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Big Game

8 Reasons Hunting Africa Ain’t What it Used to Be

by Craig Boddington   |  September 10th, 2012 18

The late Peter Capstick described an African safari as “one of the greatest adventures our modern world can still offer.” I can’t say it better. An African hunt is indeed one of the last great adventures—and a first safari is a life-changing event that, honestly, can never be repeated—although many of us have spent our lives trying to recapture that level of magic.

Africa captivated me at an early age. I devoured the great old books, and spent all too many hours dreaming of Africa. I was still a kid, just 24, when I saved enough pennies to go on my first safari. My intention was to get Africa out of my system once and for all, but that didn’t work very well. After 35 years and more than 100 African hunts I still dream of Africa, and wait anxiously to return. That first safari was in Kenya, at that time the most traditional African country, but closed to hunting just a few weeks later. Based solely on that fact, I can probably lay false claim to having seen the last of the great old days of safari. The truth, however, is in the past 35 years I have seen many changes in African hunting, and not all for the bad. Here are eight reasons why African hunting today isn’t what it used to be.

  • Chris Ryan

    Great stuff, Craig, as usual. You are the fitting successor to those hunter/writer legends, to whom you are always paying respects. Thanks.

  • Chris

    wasnt able to read any of the captions to the story, they kept hiding behind the Sportsman Vote, is it just my computer???

  • Witold Jakutowicz

    Great stuff Craig. It is great that you are still very active in hunting.

  • raazorblade

    No Chris it is not just your computer, I always have the same problem. All I can do is look at the pics and wonder what was said about them..

    • dylan_polk

      Sorry about that, guys. Would you mind telling me what browser you're running?

      Dylan Polk
      IMO Social Media Editor

      • Kelli Beggs

        mine does the same thing, running internet explorer 9 with windows 7. didn't have any trouble when i had windows xp

        • dylan_polk

          Weird. We've got developers looking into it. Thanks for bringing this to our attention.

          Dylan Polk
          IMO Social Media Editor


    Great article with both the positivie and the negative changes

  • Des

    I like to think that the changes mean though it's no longer the great adventure it might have been, it's a lot more affordable. I think it is common to talk about adventures like this losing their mystique as they become something more average people are able to afford and participate in, we saw the same thing happen with climbing when new gear and technique opened up the sport.

  • Carro Biverman

    Oh, poor hunters, hunting lions is expensive? Not expensive enough obviously…the number of African lions is plummeting and TWO studies have identified big game hunting as the culprit. You are incredibly ignorant, selfish people. And what satisfaction is there in killing a lion anyway? Disgusting.

    • Araxas

      What a misinformed, idiotic response. It is apparent that you know nothing about wildlife conservation in Africa. One, lions are not endangered in many countries in Africa. Two, they kill over 400 people a year and do millions of dollars in live-stock predation. Three, much of the costs for lion hunts beneift local communities that WOULD BE KILLING THEM ALL OFF if it weren't for hunter-management efforts. Four – your studies are BS, biased, feel-good studies full of poor data, I know, I've read them. Five – it is none of your business how sovereign nations control their wildlife. Go to Mexico, Germany, or just about any country on the planet and stick your nose into their business. If it gets smashed – that will be the least of your worries.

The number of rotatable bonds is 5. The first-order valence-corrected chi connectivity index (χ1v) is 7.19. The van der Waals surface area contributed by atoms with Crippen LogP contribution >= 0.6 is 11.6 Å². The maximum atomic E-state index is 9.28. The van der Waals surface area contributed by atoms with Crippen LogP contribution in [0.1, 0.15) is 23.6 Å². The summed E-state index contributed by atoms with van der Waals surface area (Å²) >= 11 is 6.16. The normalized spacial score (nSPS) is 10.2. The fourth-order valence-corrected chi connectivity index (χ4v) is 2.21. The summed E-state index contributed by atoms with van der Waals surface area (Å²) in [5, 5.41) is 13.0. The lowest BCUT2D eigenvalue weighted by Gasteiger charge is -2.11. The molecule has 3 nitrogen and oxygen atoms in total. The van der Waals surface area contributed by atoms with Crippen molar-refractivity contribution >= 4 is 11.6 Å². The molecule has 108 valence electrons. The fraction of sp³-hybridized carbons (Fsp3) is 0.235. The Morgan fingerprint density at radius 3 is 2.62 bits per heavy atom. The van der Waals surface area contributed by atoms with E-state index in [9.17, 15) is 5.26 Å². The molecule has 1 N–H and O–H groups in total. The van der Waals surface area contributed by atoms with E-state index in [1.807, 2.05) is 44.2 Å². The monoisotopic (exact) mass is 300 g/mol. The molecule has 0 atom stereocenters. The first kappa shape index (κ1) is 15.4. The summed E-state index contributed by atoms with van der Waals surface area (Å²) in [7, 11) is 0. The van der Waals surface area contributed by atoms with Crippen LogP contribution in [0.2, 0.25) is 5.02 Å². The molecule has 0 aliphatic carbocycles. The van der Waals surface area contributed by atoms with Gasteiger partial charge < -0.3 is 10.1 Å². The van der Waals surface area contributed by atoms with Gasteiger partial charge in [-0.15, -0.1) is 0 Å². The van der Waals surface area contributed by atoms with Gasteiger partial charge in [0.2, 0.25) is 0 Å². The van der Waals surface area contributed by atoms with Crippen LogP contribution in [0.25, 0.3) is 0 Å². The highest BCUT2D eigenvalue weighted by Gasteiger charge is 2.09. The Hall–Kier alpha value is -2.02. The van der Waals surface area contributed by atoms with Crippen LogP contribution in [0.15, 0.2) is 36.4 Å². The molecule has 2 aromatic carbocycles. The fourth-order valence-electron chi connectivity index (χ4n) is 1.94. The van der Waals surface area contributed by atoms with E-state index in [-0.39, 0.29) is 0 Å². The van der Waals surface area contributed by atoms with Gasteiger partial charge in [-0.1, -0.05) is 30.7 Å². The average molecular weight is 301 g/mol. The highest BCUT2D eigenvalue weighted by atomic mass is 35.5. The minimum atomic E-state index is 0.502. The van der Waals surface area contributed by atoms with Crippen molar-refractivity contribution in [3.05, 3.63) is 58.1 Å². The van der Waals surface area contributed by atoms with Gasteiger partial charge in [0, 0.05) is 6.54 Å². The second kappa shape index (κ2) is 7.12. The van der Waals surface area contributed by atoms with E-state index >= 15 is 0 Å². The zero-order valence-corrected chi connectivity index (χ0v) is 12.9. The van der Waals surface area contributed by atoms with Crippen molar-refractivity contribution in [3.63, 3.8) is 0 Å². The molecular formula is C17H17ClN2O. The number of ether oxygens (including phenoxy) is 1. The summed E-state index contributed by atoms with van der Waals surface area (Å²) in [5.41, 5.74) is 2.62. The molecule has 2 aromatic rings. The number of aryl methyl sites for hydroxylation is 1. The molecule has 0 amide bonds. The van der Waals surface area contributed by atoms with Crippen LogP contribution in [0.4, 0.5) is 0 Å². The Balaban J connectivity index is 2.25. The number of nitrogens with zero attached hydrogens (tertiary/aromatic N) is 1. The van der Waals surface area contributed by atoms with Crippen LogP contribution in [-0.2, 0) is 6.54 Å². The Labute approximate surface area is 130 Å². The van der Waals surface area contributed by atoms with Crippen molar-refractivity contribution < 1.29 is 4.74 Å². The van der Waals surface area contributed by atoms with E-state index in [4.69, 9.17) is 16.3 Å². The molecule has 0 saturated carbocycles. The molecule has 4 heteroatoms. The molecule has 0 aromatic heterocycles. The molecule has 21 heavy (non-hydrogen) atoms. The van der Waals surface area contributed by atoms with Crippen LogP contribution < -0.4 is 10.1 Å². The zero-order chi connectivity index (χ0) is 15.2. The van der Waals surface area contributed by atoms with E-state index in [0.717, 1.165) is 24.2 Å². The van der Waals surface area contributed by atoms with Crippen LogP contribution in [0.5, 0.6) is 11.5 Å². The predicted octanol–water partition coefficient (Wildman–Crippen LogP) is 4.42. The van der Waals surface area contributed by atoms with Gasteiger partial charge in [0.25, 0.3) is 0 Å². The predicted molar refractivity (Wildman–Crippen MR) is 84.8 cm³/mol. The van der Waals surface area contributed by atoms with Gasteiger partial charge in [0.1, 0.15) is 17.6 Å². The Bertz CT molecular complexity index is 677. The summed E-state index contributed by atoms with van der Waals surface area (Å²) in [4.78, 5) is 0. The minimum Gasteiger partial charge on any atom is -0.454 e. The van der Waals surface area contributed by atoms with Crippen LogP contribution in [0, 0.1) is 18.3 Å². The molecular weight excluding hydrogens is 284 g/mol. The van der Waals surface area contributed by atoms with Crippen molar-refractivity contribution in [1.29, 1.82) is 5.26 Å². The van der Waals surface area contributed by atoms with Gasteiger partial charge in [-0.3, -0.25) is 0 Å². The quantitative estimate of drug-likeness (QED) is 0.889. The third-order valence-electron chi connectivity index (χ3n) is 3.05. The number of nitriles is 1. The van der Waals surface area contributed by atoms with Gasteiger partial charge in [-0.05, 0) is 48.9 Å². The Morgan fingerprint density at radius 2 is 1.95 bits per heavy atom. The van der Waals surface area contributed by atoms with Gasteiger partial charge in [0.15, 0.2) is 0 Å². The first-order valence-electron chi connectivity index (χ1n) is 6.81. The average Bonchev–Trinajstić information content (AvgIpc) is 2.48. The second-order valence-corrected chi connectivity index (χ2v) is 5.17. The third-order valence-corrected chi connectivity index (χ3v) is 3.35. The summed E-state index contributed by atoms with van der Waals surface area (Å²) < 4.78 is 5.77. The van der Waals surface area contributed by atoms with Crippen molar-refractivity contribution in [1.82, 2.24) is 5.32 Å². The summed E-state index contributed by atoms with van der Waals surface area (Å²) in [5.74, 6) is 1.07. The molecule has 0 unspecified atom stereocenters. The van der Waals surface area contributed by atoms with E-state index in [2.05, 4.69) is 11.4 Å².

• C Biverman

        The facts, of course, are not on your side.

        • john

          i love propaganda websites Almost all of the extinct countries also happen to be countries where data was not available meaning uncollected and about 10 more are outside of widely accepted historic range maps but who cares about science and fact when fiction is so much easier to find

    • Rauf

      Also most lions so hunted are very old males that in many cases would be loners and just waiting to die a natural death or be devoured by a hyenas if not killed by poachers.
      The revenue goes a very long way in sustaning the other younger lions, rest of the game, and goes a long way assisting the local community.
      Finally there are strict quotas in place in all hunting locales for all game.

  • DaggaBoyBlog

    Nice write-up by Craig and true on all counts. Most of the points raised are actually a good thing; shrinking habitat is hardly a bonus but that's reality as the human population increases at an alarming rate. And the cost – supply vs demand. It's gonna happen. Plains game is very affordable in the south, buffalo is not a rich man's sport by any stretch and elephant can be hunted at a fair cost though given the numbers they should be more available and more affordable.

  • Rauf

    Pearl of African still has hunting of the yester-years!

  • Matthew Tyson

    The reasons for the changes in hunting, are because of people like you. The decline in numbers lowers the gene pool, and the need to have the best ‘trophy’ – the largest or biggest, removes the strongest, upon which their species has relied on for millions of years. Thus a species can never really be restored.
    I am not sure if its a lack of intelligence or an ‘inadequacy’ in such men, which makes them still excited in such toys.
    The wild is a survival of the fittest, which puts them leagues away from the seemingly obese or unfit men that manage to lift a gun…

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